The Clark County Commission approved a resolution Tuesday requesting federal legislation to allow more than 44,000 acres of public land controlled by the Bureau of Land Management to be available for development.
This land runs along Interstate 15 outside of the Las Vegas metropolitan area and in Henderson. A portion of it abuts Boulder City near the Eldorado Valley, which is causing some residents to be concerned.
“The way it was described made it seem … water intensive,” said Boulder City resident Jay Piper. “It presents the risk that the whole valley will enter a shortage sooner. … Residential development doesn’t answer where the water comes from. … I worry about our future and Lake Mead.”
Resident James Adams said he is concerned about the environmental impact the development could cause as well as the lack of time for public input.
“Ultimately, my biggest concerns relate to environmental impact: water, asbestos, wildlife habitats, etc. … The rushed timeline was based on the BLM’s need to finalize their usage plan,” he said. “The concern was that if Nevada did not get this approved, then the BLM could determine how to dispose of the land with zero input from Nevada. The whole thing felt like a catch-22. Ultimately now, should congress approve of this acquisition, individual proposals for land use will come before their respective municipalities for constituents to voice their opinion. I don’t think this vote will be the straw that breaks the camel’s back, but her legs look like they’re buckling.”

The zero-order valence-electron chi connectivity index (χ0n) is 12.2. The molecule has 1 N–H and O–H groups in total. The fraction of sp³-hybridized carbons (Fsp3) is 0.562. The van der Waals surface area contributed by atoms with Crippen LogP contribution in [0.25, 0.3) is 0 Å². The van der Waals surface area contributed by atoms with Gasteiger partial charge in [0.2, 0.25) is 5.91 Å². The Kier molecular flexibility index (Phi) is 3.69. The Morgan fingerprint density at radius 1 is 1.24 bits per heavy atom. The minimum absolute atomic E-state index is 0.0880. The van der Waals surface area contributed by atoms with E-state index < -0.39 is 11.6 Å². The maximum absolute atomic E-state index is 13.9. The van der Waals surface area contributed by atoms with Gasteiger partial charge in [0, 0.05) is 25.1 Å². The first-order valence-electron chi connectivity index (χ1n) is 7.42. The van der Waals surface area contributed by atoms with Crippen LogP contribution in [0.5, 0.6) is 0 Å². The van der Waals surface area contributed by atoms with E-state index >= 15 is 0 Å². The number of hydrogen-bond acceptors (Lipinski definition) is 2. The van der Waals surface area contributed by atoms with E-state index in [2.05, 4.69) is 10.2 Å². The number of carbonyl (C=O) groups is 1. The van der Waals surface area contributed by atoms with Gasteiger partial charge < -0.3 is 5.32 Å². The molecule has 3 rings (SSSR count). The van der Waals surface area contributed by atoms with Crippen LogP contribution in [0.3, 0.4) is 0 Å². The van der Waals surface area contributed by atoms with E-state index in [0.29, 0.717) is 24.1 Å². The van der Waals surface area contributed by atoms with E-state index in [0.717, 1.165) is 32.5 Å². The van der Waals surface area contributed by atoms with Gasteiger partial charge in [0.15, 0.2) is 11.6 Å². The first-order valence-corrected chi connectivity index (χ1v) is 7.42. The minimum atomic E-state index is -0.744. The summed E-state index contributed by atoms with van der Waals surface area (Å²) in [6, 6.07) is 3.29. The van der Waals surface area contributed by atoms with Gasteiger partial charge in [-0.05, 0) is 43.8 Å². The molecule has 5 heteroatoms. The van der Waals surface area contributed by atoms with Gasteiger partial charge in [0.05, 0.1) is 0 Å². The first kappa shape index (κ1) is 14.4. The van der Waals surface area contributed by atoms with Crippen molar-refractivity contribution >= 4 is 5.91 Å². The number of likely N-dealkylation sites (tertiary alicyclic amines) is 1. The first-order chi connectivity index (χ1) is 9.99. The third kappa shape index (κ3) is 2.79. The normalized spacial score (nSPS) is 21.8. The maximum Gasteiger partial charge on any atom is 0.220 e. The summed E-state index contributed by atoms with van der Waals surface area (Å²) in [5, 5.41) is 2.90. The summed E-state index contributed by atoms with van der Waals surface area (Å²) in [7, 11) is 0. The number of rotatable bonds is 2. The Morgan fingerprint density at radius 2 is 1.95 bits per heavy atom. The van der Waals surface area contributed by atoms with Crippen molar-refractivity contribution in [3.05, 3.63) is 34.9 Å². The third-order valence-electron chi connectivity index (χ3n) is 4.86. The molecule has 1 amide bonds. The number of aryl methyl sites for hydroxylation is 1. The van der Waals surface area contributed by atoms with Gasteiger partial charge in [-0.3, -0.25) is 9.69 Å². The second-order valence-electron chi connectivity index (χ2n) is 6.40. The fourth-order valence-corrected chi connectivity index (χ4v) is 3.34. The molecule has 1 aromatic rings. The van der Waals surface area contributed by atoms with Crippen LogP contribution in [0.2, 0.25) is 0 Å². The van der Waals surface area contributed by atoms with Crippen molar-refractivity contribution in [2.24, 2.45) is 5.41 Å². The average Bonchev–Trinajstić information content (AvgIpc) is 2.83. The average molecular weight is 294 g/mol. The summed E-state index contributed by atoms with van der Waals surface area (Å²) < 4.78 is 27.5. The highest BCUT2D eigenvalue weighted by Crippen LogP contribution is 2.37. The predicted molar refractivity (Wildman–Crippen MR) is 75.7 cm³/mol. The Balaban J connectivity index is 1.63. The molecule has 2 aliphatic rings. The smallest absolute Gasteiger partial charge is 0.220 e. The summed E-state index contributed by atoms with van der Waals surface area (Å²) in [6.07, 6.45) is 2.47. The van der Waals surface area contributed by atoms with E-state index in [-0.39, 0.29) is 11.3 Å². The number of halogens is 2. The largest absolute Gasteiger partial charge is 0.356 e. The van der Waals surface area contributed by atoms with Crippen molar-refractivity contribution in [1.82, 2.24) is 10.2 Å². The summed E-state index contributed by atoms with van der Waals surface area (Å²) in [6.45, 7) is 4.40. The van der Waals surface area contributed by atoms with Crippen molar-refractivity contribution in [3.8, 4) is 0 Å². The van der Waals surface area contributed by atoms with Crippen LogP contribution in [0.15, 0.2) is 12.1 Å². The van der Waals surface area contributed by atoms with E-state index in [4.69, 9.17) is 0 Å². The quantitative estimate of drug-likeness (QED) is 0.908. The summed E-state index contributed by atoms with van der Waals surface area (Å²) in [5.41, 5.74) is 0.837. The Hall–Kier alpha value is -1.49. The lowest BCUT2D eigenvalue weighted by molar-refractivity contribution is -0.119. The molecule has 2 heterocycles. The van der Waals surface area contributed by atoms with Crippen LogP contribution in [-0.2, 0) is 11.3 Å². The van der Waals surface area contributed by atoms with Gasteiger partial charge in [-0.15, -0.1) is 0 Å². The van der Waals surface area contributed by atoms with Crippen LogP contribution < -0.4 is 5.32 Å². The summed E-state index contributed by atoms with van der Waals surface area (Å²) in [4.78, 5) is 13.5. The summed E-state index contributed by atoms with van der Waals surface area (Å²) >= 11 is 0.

Adams was also concerned because it seemed like the other major cities involved had been contacted, but no one had talked to Boulder City, which City Manager Al Noyola confirmed.
“They have not reached out to city leadership. … The city manager’s office has not received any written correspondence for it,” he said.
Noyola added there is nothing the city can do right now as the resolution still has to get congressional approval.
“There’s nothing for us to do at this point,” he said. It’s county driven and we weren’t asked for input. We don’t see any negative input to Boulder City.”
“The city is aware of the Clark County board’s approval yesterday of a resolution urging the Nevada delegation to advance federal legislation that would expand conservation lands and the disposal boundary,” said Community Development Director Michael Mays. “According to Clark County Director of Air Quality Marci Henson, this is the first step in the process. Boulder City staff will be working with county staff to further evaluate the proposal and to participate with our regional partners in the ongoing process.”
The commissioners’ 6-0 vote came after almost two hours of mostly negative input from the audience.
Other provisions would add 41,000 acres to the Moapa River Indian Reservation, transfer to local control of any federal land where schools, parks, flood control basins and other permanent public infrastructure have been built, and use fees collected at Red Rock Canyon National Conservation Area to reimburse county police and fire services for emergency calls at the conservation area.
Las Review-Journal Reporter Henry Brean contributed to this report.
Contact reporter Celia Shortt Goodyear at firstname.lastname@example.org or at 702-586-9401. Follow her on Twitter @csgoodyear.